Seventh Circuit Reverses an FDC Act Food Felony Conviction:March 23, 2009
The Seventh Circuit’s March 12, 2009 decision in United States v. Farinella starkly shows what can happen when, as the court concluded, a prosecutor relies on bad facts for the government and combines that with no controlling law, an ineffective government expert witness, and questionable courtroom conduct. [link to decision]. In Farinella, this unfortunate combination resulted in an order directing a judgment of acquittal and a five-page broadside attack on the entire prosecution case.
Briefly, the case involved a criminal prosecution arising from a defendant changing the “best when purchased by” date on salad dressing by about 18 months before selling the salad dressing to discount stores. A jury convicted the defendant of wire fraud and introducing a misbranded food into interstate commerce with intent to defraud or mislead. The district court judge had earlier sentenced the defendant to five year probation, a fine, and forfeit of more than $400,000 for his “gain” from his sales of the relabeled product. The defendant appealed and the government cross-appealed. In a sharply worded opinion by Judge Posner, the Seventh Circuit reversed and directed an acquittal on all counts.
From reading the opinion, it seems that the appellate court was particularly disturbed by the lack of a record evidence to support the government’s theory of the case and by the lead prosecutor’s conduct. The opinion correctly observes that “best when purchased by” labeling is not required and neither the Food, Drug, and Cosmetic Act (“FDC Act”) nor FDA regulations address such labeling. Thus, the charge of misbranding could only stand if re-labeling of the product was false or misleading as a matter of law.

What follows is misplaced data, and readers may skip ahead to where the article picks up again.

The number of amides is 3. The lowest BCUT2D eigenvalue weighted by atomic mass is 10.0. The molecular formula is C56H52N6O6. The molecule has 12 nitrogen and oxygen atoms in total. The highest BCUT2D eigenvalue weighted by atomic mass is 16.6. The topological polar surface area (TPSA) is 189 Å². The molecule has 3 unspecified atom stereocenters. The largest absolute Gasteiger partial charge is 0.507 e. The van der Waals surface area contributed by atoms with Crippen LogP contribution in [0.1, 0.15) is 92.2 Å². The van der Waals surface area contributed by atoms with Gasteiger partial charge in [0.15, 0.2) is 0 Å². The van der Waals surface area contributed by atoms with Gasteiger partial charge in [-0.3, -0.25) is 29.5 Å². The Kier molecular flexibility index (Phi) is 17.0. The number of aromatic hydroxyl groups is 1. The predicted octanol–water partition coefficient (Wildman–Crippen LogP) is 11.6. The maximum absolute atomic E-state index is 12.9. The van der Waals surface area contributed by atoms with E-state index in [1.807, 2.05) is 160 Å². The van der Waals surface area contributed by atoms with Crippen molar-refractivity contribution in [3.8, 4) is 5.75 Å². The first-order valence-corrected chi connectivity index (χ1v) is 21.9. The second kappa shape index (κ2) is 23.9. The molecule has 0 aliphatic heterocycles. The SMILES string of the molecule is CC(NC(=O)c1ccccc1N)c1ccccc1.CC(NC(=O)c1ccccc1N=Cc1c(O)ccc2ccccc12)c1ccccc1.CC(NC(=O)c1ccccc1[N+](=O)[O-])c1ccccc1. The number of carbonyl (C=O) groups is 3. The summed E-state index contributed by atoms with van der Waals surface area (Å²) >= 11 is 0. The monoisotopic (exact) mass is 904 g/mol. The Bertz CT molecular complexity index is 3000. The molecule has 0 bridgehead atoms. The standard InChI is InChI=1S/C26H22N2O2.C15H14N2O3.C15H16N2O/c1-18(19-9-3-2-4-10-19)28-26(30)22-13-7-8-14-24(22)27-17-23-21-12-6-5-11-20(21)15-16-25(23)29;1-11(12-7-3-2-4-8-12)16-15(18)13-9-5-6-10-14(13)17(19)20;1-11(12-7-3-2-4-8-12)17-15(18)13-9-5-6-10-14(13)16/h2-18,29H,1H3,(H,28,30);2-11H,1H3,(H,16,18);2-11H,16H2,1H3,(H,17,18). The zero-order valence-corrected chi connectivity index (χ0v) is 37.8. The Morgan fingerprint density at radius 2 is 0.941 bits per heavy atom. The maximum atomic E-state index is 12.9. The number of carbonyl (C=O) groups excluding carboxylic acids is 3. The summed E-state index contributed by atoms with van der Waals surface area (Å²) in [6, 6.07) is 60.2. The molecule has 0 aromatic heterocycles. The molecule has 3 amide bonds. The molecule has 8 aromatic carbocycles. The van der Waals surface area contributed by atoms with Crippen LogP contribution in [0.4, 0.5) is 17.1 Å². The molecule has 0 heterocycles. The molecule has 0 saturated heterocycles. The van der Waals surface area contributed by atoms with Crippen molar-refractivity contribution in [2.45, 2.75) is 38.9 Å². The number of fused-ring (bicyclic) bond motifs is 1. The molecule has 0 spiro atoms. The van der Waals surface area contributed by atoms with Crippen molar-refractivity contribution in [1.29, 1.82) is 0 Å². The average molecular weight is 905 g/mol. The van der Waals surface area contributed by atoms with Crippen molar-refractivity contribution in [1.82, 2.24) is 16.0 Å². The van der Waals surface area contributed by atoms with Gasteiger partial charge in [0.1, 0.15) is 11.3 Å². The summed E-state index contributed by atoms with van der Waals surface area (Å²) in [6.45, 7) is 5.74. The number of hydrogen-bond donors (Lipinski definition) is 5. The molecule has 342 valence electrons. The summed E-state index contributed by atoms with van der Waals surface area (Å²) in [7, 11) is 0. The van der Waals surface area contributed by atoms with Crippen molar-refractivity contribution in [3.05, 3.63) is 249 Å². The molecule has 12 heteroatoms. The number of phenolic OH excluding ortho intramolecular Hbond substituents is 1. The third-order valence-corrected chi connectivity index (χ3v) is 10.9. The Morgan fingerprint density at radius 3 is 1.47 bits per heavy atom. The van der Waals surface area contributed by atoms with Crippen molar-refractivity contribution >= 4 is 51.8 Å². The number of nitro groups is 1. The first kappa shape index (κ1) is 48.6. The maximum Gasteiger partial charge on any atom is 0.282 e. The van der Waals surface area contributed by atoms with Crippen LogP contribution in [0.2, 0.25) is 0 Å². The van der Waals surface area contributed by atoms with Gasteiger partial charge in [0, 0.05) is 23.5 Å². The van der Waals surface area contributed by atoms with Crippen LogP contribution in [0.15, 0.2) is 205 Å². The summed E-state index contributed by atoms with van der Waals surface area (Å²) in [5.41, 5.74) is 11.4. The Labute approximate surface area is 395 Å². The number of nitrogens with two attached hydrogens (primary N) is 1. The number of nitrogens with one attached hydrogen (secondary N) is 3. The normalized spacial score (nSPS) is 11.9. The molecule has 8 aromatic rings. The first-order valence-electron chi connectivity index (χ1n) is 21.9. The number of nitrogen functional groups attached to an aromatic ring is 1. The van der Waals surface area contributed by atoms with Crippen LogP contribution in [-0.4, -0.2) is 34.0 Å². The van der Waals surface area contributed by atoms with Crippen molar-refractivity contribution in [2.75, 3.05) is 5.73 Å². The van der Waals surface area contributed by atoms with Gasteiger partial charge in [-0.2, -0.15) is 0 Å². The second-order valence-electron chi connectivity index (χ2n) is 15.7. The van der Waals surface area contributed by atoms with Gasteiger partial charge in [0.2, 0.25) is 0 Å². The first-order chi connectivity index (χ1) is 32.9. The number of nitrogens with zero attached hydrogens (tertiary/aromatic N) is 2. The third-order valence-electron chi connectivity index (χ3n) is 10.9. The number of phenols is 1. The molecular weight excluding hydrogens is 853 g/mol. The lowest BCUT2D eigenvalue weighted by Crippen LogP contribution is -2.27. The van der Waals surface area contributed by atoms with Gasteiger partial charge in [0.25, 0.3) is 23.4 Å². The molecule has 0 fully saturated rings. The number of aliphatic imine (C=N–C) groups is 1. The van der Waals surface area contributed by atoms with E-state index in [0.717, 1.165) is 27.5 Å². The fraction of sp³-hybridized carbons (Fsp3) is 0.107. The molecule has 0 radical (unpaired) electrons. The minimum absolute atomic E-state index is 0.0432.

The Court concluded that a shelf stable product such as the salad dressing was edible for years after it has been manufactured. Without any evidence, the prosecutor implied that the product was deteriorated and tasted “foul [and] rancid” after the “best when purchased by” date. Moreover, the prosecution presented no evidence that consumers were misled by the change of the “best when purchased by” date or that there was a uniform food industry understanding of the meaning of “best when purchased by” date. Nevertheless, without any citation to a law or regulation or some written document, FDA’s expert witness offered testimony implying that a change of the “best by date” required FDA approval. As the Court of Appeals pointed out “to prove a person guilty of having made a fraudulent representation, a jury must be given evidence about the meaning . . . of the representation claimed to be fraudulent.” The appellate court found no such admissible evidence.
Presumably, because he was so distressed by the government’s case, Judge Posner’s decision does not provide much guidance about what may constitute criminal misbranding of a food. In this regard, it is worth noting that under section 201 (n) of the FDC Act, it states that “in determining whether the labeling . . . is misleading there shall be taken into account . . . the extent to which the labeling . . . fails to reveal facts material in light of such representations.”
According to FDA, “food can be safe forever from a foodborne-illness standpoint – but if shelf-stable food has been on the shelf for an extended period of time, you might not want to eat it because the quality may not be good . . . . FDA does not require an expiration date for shelf-stable foods, since the storage time for these foods is a quality issue, not a food safety concern.”
Judge Posner noted that there was no evidence that the re-labeling posed a threat to human safety. However, many food fraud adulteration and misbranding convictions have involved no threat to human safety. The decision also makes much of the fact that an FDA employee called at as an expert witness “was not just improper and inadmissible but incoherent.” The Court’s opinion excoriated the prosecutor by name. Its displeasure with the prosecutor’s tactics may well have dictated the outcome of the case.